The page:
Agreement on size of government: The third Netanyahu government will consist of only 20 ministers and maximum of eight deputy ministers. This means that the political institution of "ministers without portfolio" will be disbanded. This represents a significant reduction in the typical number of government ministers in the past decade in general and in the last Netanyahu government in particular, during which 31 ministers served in the government.
The formula of party Knesset seats to government ministers won't be consistent for the various coalition members, with Yesh Atid (five ministers), Habayit Hayehudi (three ministers), and Yisrael Beiteinu (three ministers) receiving government portfolios at the ratio of one minister for every four Knesset members, while the Likud will be able to appoint eight of its own members as ministers.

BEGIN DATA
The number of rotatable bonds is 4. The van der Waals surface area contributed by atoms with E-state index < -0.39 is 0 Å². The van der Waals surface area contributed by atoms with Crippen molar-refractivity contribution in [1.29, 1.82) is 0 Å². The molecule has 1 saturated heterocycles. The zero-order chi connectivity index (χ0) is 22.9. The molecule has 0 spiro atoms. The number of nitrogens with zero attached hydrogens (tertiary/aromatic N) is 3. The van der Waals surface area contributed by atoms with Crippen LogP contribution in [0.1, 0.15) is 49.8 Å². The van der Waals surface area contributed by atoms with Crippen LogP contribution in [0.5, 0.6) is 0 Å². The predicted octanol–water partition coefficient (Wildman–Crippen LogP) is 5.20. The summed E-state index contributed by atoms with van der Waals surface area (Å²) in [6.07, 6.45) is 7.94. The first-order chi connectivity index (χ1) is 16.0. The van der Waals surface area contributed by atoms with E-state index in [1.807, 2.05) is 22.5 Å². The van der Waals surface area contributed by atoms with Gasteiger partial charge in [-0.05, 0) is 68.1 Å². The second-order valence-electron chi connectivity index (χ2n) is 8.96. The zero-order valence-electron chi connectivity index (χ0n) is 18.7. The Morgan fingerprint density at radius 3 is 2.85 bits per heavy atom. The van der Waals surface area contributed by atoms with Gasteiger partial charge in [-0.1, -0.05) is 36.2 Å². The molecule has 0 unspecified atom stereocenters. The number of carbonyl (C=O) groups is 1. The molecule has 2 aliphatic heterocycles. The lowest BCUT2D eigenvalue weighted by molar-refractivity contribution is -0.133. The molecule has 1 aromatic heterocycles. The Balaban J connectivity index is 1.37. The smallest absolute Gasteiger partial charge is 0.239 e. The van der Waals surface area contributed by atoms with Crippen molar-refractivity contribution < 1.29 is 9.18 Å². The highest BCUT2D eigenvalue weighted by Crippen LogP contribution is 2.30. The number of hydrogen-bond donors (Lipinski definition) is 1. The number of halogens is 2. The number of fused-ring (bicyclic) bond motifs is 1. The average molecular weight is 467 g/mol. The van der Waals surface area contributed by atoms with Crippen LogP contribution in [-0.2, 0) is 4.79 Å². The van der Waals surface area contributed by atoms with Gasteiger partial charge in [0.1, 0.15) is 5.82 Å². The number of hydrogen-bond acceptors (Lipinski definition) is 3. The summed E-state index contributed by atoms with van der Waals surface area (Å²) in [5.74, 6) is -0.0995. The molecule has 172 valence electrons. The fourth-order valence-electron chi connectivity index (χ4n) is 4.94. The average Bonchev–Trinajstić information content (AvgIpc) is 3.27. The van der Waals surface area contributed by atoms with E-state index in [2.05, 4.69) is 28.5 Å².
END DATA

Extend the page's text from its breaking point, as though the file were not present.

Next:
One of the central disputes in negotiations at the moment is the prospective coalition partners' demand that the share of ministerial portfolios given to Tzipi Livni's Hatnuah party be reduced from two to one. As of now, it appears that Kadima party chairman Shaul Mofaz will not be appointed as a minister, since his party's two Knesset seats falls short of the four seats needed to receive a portfolio under the coalition formula.
Agreement on sharing the civic burden: The draft of the law to be proposed will apparently be based on the far-reaching outline previously presented by Yair Lapid, with the addition of a list of adjustments requested by coalition partners. Thus, the draft age for the Haredi sector will be set at 21 – and not at 18, as originally demanded by Lapid. In addition, the number of married Haredi yeshiva students who will receive a draft exemption in order to focus on their Torah studies will reach approximately 1,800 individuals per year, instead of the 400 originally allotted in Lapid's plan. Moreover, it appears that rather than levying criminal sanctions upon Haredi youth who dodge the draft, most of the penalties will target the offending students' yeshivas in the form of withdrawing government budgetary support.